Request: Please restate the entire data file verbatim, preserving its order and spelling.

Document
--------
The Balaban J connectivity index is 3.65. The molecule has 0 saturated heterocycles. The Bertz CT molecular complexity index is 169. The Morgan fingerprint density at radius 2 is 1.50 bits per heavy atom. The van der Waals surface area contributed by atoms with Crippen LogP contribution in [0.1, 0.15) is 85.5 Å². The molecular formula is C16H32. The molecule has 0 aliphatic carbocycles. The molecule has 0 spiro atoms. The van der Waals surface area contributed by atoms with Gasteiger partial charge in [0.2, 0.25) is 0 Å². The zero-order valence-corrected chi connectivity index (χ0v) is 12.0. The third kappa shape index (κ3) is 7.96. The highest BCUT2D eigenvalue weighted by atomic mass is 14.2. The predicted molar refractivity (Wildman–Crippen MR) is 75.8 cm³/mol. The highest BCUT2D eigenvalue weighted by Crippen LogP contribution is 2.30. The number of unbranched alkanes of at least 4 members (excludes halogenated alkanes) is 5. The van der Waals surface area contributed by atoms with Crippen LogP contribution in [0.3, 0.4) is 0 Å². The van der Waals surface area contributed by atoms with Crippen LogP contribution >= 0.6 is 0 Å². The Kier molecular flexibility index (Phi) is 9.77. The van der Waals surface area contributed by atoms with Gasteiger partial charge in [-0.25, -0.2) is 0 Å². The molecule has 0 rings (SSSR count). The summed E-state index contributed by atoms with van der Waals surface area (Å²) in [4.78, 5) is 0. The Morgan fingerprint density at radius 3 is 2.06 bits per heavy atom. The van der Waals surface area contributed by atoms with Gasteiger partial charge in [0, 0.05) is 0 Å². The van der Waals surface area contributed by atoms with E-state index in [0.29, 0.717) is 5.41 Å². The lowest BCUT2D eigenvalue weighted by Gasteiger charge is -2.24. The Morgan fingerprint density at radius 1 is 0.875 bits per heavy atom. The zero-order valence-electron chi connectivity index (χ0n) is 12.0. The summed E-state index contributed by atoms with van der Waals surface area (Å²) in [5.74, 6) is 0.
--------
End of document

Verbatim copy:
The Balaban J connectivity index is 3.65. The molecule has 0 saturated heterocycles. The Bertz CT molecular complexity index is 169. The Morgan fingerprint density at radius 2 is 1.50 bits per heavy atom. The van der Waals surface area contributed by atoms with Crippen LogP contribution in [0.1, 0.15) is 85.5 Å². The molecular formula is C16H32. The molecule has 0 aliphatic carbocycles. The molecule has 0 spiro atoms. The van der Waals surface area contributed by atoms with Gasteiger partial charge in [0.2, 0.25) is 0 Å². The zero-order valence-corrected chi connectivity index (χ0v) is 12.0. The third kappa shape index (κ3) is 7.96. The highest BCUT2D eigenvalue weighted by atomic mass is 14.2. The predicted molar refractivity (Wildman–Crippen MR) is 75.8 cm³/mol. The highest BCUT2D eigenvalue weighted by Crippen LogP contribution is 2.30. The number of unbranched alkanes of at least 4 members (excludes halogenated alkanes) is 5. The van der Waals surface area contributed by atoms with Crippen LogP contribution in [0.3, 0.4) is 0 Å². The van der Waals surface area contributed by atoms with Crippen LogP contribution >= 0.6 is 0 Å². The Kier molecular flexibility index (Phi) is 9.77. The van der Waals surface area contributed by atoms with Gasteiger partial charge in [-0.25, -0.2) is 0 Å². The molecule has 0 rings (SSSR count). The summed E-state index contributed by atoms with van der Waals surface area (Å²) in [4.78, 5) is 0. The Morgan fingerprint density at radius 3 is 2.06 bits per heavy atom. The van der Waals surface area contributed by atoms with Gasteiger partial charge in [0, 0.05) is 0 Å². The van der Waals surface area contributed by atoms with E-state index in [0.29, 0.717) is 5.41 Å². The lowest BCUT2D eigenvalue weighted by Gasteiger charge is -2.24. The Morgan fingerprint density at radius 1 is 0.875 bits per heavy atom. The zero-order valence-electron chi connectivity index (χ0n) is 12.0. The summed E-state index contributed by atoms with van der Waals surface area (Å²) in [5.74, 6) is 0.